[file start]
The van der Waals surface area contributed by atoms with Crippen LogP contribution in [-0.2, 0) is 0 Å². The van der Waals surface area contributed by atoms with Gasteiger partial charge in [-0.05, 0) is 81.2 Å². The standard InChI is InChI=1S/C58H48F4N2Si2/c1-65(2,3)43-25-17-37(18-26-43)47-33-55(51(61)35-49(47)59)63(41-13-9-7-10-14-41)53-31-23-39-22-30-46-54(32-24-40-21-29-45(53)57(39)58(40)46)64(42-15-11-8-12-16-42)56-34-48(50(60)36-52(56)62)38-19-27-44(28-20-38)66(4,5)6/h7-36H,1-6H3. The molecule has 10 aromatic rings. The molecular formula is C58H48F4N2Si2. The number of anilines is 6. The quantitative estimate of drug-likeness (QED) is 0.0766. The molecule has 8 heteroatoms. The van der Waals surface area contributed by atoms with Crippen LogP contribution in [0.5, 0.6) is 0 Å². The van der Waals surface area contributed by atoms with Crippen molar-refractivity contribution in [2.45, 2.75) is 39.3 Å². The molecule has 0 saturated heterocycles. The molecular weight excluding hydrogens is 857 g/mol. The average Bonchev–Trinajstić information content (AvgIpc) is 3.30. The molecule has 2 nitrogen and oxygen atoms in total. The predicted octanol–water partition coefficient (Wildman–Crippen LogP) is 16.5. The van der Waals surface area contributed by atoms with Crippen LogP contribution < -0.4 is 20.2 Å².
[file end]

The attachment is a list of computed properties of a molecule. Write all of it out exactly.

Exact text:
The van der Waals surface area contributed by atoms with Crippen LogP contribution in [-0.2, 0) is 0 Å². The van der Waals surface area contributed by atoms with Gasteiger partial charge in [-0.05, 0) is 81.2 Å². The standard InChI is InChI=1S/C58H48F4N2Si2/c1-65(2,3)43-25-17-37(18-26-43)47-33-55(51(61)35-49(47)59)63(41-13-9-7-10-14-41)53-31-23-39-22-30-46-54(32-24-40-21-29-45(53)57(39)58(40)46)64(42-15-11-8-12-16-42)56-34-48(50(60)36-52(56)62)38-19-27-44(28-20-38)66(4,5)6/h7-36H,1-6H3. The molecule has 10 aromatic rings. The molecular formula is C58H48F4N2Si2. The number of anilines is 6. The quantitative estimate of drug-likeness (QED) is 0.0766. The molecule has 8 heteroatoms. The van der Waals surface area contributed by atoms with Crippen LogP contribution in [0.5, 0.6) is 0 Å². The van der Waals surface area contributed by atoms with Crippen molar-refractivity contribution in [2.45, 2.75) is 39.3 Å². The molecule has 0 saturated heterocycles. The molecular weight excluding hydrogens is 857 g/mol. The average Bonchev–Trinajstić information content (AvgIpc) is 3.30. The molecule has 2 nitrogen and oxygen atoms in total. The predicted octanol–water partition coefficient (Wildman–Crippen LogP) is 16.5. The van der Waals surface area contributed by atoms with Crippen LogP contribution < -0.4 is 20.2 Å².